“There you go again.”
Ronald Reagan uttered that famous line in a 1980 presidential campaign debate against Jimmy Carter. But the same could be said of MLB Commissioner Bud Selig.
Selig created an uproar in baseball circles, particularly among the players, when he recently announced that the league intended to take action to speed up the game. Few think the game – on steroids for at least the past decade – needs any further juicing. But Selig and the owners beg to differ.
We’ve heard it all before. This is attempt number (insert your own number here) since 1995 to speed up a game that needs no speeding up. The only major team sport without a clock, baseball is unique in its timelessness. As the late Commissioner Bart Giamatti wrote in his classic tome on baseball, From a Great and Glorious Game, “The game begins in the spring…it blossoms in the summer…and then…it stops and leaves you to face the fall alone.”
If it appears as if some games take an entire season from opening pitch to the last out, the facts suggest otherwise. According to the Society of American Baseball Research, average game time in 1960 was 2:38. In 1990, game time had crept up to 2:48, based on figures compiled by the Elias Sports Bureau. This season, the average nine inning game has been played in 2:51, according to STATS LLC. With all the efficiencies technology has bestowed on the world in the past 50 years, surely fans can tolerate an additional 11 minutes for the playing of a masterpiece.
The main culprit in the increase in game times is greed on the part of the owners. In 1985, baseball added an additional 30 seconds – up to 2:25 in national games, 2:05 for local broadcasts - of commercial time between innings. More ad time meant higher broadcast rights fees. But when teams and TV took liberties with the new ad rules, the result was an additional 11-15 minutes in the length of games.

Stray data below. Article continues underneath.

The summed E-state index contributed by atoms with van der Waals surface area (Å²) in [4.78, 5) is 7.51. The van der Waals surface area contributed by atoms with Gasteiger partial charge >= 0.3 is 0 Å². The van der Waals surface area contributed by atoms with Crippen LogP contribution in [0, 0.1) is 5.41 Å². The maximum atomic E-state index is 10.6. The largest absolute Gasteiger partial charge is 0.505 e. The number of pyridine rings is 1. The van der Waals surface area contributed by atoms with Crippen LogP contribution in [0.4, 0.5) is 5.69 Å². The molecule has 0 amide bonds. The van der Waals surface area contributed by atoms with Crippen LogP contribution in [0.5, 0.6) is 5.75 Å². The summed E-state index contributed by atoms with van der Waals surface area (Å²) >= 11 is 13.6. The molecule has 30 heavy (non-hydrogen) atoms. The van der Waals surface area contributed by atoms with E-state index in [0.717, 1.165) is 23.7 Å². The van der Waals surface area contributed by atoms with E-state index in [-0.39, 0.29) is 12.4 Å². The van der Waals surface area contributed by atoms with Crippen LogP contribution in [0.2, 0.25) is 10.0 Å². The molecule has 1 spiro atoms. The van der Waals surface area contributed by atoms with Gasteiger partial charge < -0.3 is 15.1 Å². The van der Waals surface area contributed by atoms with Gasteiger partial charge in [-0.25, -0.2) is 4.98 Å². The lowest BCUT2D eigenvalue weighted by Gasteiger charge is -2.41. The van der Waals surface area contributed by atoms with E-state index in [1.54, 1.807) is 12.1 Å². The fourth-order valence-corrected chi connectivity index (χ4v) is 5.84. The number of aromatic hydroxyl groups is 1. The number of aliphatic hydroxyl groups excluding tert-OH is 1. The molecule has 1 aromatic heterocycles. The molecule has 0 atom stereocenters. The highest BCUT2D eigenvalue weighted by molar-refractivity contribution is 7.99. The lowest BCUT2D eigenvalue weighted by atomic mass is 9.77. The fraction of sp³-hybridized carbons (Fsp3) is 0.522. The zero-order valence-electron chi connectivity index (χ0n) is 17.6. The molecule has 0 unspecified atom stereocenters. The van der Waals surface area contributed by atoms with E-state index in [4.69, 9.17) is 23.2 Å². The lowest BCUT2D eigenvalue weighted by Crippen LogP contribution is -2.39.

Exactly who is complaining about game times is unclear. Jimmie Lee Solomon, MLB’s executive vice president of baseball operations, said “We’ve gotten complaints from fans and members of the media. Our sponsors and broadcast partners really want to get the games rolling.”
As mentioned above, it’s the media that’s primarily responsible for the increase in game times. And fans don’t seem to care. The Boston Red Sox have played the longest games in the majors this year, 3:06. But they’ve sold out Fenway Park for the past five years and are the second biggest road draw in all of baseball.
The quickest games are played by the San Diego Padres, at 2:41. The Red Sox and Padres are also on opposite ends of the spectrum record wise - the Red Sox have the second best record in the American League, while the Padres possess the second worst record in the National League. Which begs the question: Is there any correlation between game times and success on the playing field?
While Selig was roundly criticized for his comments on speeding up the game, it should be noted that the commissioner emphasized that rules already on the books would now be enforced. For example, with no runner on base, Rule 8.04 requires the pitcher to deliver a pitch within 12 seconds of receiving the ball. That rule has been on the books since 1998, but has been enforced as infrequently as the truth emanates from Roger Clemens’ mouth.
The focus on shortening game times will be on the players, with the umpires acting as the Gestapo. But it seems absurd to burden the umpires with additional duties - including using a stopwatch to time the pitcher – when the men in blue should be focusing on their own responsibilities, like calling the strike zone. Most umpires ignore the rule book and shrink the strike zone to the size of a postage stamp, resulting in – you guessed it – longer games.
If Selig truly wants to improve the game, there are a number of issues that warrant attention, including instant replay, the dangers of maple bats, and baseball’s shameless and shameful alliance with the gambling industry. Those issues should keep the commissioner busy enough to allow the players to play the game.
Jordan Kobritz is a regular contributor to the Business of Sports Network. He is a former attorney, CPA, and Minor League Baseball team owner. He is an Assistant Professor of Sport Management at Eastern New Mexico University and teaches the Business of Sports at the University of Wyoming. Jordan can be reached at\n \n \n